Two Home Health Aide Certification School Operators Plead Guilty To Supplying Hundreds Of False Credentials

NEW YORK, NY (August 23, 2007) – Attorney General Andrew Cuomo today announced he secured guilty pleas from the former operators of two “certification mills” that provided false credentials to hundreds of home health aides as part of a widespread and elaborate scheme to defraud Medicaid of millions of dollars.

“The audacity displayed by the operators of these false certification mills is matched only by the severity of the damage they’ve done to the Medicaid system and the risk they've imposed on the patients who count on home health care. We count on these schools to ensure the aides sent into patients’ homes are well-trained and qualified,” Attorney General Cuomo said. “This wholesale fraud is emblematic of the breadth of the problems our investigation is uncovering, and we are aggressively working to root out.”

In the first case, Laurette Escarment, 60, pleaded guilty to Grand Larceny in the 3rd degree, a D felony, for her role in providing hundreds of home health care aides with the fraudulent documents through her Jamaica, Queens-based On Time Home Care Agency. Her operation ran from at least 2003 until November last year, when she was indicted. She faces a maximum penalty of 7 years in prison and is due to be sentenced August 30.

In the second case, Mary Smalls, RN, 75, of Laurelton, NY, pleaded guilty to Grand Larceny in the 4th Degree, an E felony, for issuing hundreds of false certifications through her Brooklyn-based Smalls Training and Counseling School. Her operation ran from at least 2003 until late 2005. She faces a maximum penalty of 4 years in prison and is due to be sentenced September 15.

Escarment and Smalls would provide – for a fee of approximately $300 - $400 – certificates of completion for state-required home health aide training courses. Smalls even went so far as to furnish “students” with the correct answers to the licensure exam, keeping the exams on file as purported proof the students had completed training.

Medicaid requires home health aides – who primarily care for elderly patients, administer medication, and provide services such as catheter care, colostomy care and wound care – to successfully complete a training program licensed by the Department of Health or the State Education Department. All such aides must receive a minimum of 75 hours of training, including sixteen hours of supervised practical training conducted by a Registered Nurse, and must pass an examination. Many of the aides possessing certifications from Smalls and On Time had received no such training, and as a result, Medicaid was billed for services provided by unqualified aides, and Medicaid patients were given care by untrained aides.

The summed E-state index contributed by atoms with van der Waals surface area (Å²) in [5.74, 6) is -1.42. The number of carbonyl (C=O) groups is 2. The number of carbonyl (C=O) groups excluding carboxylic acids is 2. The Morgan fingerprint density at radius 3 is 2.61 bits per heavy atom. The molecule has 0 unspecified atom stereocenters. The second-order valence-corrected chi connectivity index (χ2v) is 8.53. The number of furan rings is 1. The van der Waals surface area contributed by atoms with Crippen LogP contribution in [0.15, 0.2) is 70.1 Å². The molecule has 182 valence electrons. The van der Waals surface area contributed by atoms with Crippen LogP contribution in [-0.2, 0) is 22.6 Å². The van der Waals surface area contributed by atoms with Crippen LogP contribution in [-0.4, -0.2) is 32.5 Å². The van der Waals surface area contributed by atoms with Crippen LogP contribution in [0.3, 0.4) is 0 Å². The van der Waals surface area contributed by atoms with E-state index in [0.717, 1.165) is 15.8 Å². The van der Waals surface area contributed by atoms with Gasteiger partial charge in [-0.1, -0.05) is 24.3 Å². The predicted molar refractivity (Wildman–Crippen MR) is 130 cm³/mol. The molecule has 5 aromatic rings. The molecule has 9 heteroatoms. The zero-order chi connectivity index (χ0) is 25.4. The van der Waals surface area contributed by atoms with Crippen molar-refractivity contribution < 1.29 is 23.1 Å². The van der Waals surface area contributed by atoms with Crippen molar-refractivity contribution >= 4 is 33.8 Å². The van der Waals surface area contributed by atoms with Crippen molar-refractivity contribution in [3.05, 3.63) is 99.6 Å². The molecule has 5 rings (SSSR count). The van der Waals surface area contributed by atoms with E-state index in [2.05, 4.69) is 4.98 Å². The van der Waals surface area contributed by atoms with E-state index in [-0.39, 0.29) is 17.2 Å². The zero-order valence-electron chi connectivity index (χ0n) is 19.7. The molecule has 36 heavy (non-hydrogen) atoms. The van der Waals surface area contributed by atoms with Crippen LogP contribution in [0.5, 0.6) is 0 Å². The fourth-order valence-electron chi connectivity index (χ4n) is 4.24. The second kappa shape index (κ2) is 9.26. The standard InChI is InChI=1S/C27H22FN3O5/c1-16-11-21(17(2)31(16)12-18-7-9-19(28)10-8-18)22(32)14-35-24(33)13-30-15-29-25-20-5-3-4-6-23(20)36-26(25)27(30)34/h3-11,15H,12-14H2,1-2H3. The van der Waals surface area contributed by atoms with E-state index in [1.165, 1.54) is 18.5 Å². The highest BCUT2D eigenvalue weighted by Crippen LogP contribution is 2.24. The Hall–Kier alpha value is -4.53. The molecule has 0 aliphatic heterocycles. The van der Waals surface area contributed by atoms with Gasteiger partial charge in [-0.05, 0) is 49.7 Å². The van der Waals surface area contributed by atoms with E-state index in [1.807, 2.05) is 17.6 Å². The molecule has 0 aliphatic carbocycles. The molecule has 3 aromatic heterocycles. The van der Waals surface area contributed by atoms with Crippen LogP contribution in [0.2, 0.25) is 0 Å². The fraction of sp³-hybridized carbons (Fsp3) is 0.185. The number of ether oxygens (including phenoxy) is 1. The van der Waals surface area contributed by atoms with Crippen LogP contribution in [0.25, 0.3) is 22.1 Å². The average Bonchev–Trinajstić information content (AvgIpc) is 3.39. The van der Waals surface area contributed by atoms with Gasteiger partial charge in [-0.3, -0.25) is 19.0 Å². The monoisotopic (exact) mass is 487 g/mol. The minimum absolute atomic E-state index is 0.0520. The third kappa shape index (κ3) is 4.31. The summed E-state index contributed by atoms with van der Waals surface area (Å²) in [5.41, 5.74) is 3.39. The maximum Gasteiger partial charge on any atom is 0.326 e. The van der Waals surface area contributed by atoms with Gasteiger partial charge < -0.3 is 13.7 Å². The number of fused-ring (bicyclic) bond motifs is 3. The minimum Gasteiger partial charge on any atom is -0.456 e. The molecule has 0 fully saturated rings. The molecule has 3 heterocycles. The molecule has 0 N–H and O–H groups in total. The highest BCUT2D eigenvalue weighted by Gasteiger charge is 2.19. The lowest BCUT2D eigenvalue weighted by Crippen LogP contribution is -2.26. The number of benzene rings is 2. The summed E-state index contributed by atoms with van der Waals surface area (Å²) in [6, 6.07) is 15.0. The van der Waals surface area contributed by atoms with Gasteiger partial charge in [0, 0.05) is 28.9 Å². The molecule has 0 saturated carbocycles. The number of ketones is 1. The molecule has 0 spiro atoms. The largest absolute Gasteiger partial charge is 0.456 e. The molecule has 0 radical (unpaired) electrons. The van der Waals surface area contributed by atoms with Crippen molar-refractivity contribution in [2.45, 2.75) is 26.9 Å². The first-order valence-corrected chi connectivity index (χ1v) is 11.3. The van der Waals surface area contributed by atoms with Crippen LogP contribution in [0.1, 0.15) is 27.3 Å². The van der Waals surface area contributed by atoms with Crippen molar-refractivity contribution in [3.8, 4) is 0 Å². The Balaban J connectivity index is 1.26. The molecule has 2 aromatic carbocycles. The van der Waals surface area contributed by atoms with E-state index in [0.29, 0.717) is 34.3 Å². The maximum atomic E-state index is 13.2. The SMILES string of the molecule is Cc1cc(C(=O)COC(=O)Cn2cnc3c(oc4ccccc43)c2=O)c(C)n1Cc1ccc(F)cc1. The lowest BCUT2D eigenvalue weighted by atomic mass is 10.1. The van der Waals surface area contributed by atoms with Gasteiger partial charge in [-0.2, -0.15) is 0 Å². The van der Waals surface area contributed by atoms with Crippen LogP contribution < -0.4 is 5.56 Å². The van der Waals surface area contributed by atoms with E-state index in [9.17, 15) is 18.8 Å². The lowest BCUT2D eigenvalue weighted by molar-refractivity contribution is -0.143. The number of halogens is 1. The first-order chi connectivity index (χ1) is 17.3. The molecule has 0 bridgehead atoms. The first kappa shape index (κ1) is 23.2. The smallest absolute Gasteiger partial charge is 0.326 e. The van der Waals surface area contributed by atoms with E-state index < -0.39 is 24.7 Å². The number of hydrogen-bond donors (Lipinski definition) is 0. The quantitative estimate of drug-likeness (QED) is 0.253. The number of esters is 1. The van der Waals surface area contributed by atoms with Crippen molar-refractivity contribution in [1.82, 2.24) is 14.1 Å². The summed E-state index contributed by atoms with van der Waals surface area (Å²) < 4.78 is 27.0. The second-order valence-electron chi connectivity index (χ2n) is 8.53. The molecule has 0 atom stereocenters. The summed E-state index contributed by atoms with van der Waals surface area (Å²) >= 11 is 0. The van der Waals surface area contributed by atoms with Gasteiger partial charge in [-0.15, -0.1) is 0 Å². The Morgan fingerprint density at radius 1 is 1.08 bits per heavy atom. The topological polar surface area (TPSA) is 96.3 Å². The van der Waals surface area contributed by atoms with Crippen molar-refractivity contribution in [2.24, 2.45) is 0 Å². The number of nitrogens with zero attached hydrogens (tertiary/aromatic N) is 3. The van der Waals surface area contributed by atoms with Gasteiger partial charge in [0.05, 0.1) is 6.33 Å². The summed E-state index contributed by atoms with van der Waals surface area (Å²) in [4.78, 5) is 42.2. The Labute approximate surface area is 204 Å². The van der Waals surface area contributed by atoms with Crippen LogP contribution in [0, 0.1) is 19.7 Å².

Armed with the false credentials provided by Escarment and Smalls, aides would gain employment with licensed home care service agencies, causing Medicaid to be billed for services they provided. However, provided as they were by unlicensed practitioners, the services were not eligible for Medicaid payments. Attorney General Cuomo has extended his investigation to these agencies, at least one of which employed aides whose certifications came from Escarment and Smalls.

Cuomo recently released the names of 14 New York home health care aides, two registered nurses and a Medicaid recipient variously convicted of practicing with false credentials, billing for services they did not provide or receive, providing and billing for care of ineligible recipients, and causing Medicaid to be billed for 24-, and in at least one case, 36-hour workdays. The cases continue to mount as the investigation expands, and more arrests are expected.

“The potential extent of abuses here is staggering,” Cuomo said. “And every day, the investigators and auditors of the Medicaid Fraud Control Unit are uncovering more evidence of corruption reaching all the way to the top of some of these health care agencies. We are working to put an end to it.”

Earlier this week, Cuomo announced he had issued subpoenas and requests for self-disclosure to nearly 60 of New York’s certified home health agencies, which bill Medicaid for services home health aides provide, often through licensed home care service agencies.

Provisions establishing and regulating home health care in New York were set forth in Chapter 895 of the state laws of 1977. The aim was to create a “nursing home without walls,” reducing the costs associated with institutionalization and providing patients a greater level of comfort. Every month, more than 80,000 New Yorkers receive some sort of Medicaid-funded home health services – just over 54,000 of them live in New York City. In 2006, Medicaid spent nearly $1.3 billion on home health care. Because there is no centralized registry for home health aides, an accurate estimate of their numbers cannot be given.

Attorney General Cuomo urged New Yorkers to report cases of suspected fraud to the AG’s Medicaid Fraud Hotline, at 1-866-NYS-FIGHT (697-3444).

The investigation of fraud in the home health care industry, dubbed “Operation: Home Alone,” is ongoing. The case is being prosecuted by Richard Harrow, Director of the New York City Regional Office of the Medicaid Fraud Control Unit, assisted by Special Assistant Attorney General Kiran Heer, under the supervision of Special Deputy Attorney General Heidi Wendel. The investigation was conducted by Senior Special Investigators Michael Casado, Frederick Rondina and Hazel Walters, and Special Investigator Natalie Sotnikova, Associate Special Auditor Investigator Cristina Truta, and Special Auditor Investigator Lisa Close under the supervision of Supervising Special Auditor Investigators Paul Erhart and Thomasina Smith. Deputy Director of MFCU Information Technology Carolyn Pollard also contributed to the case.


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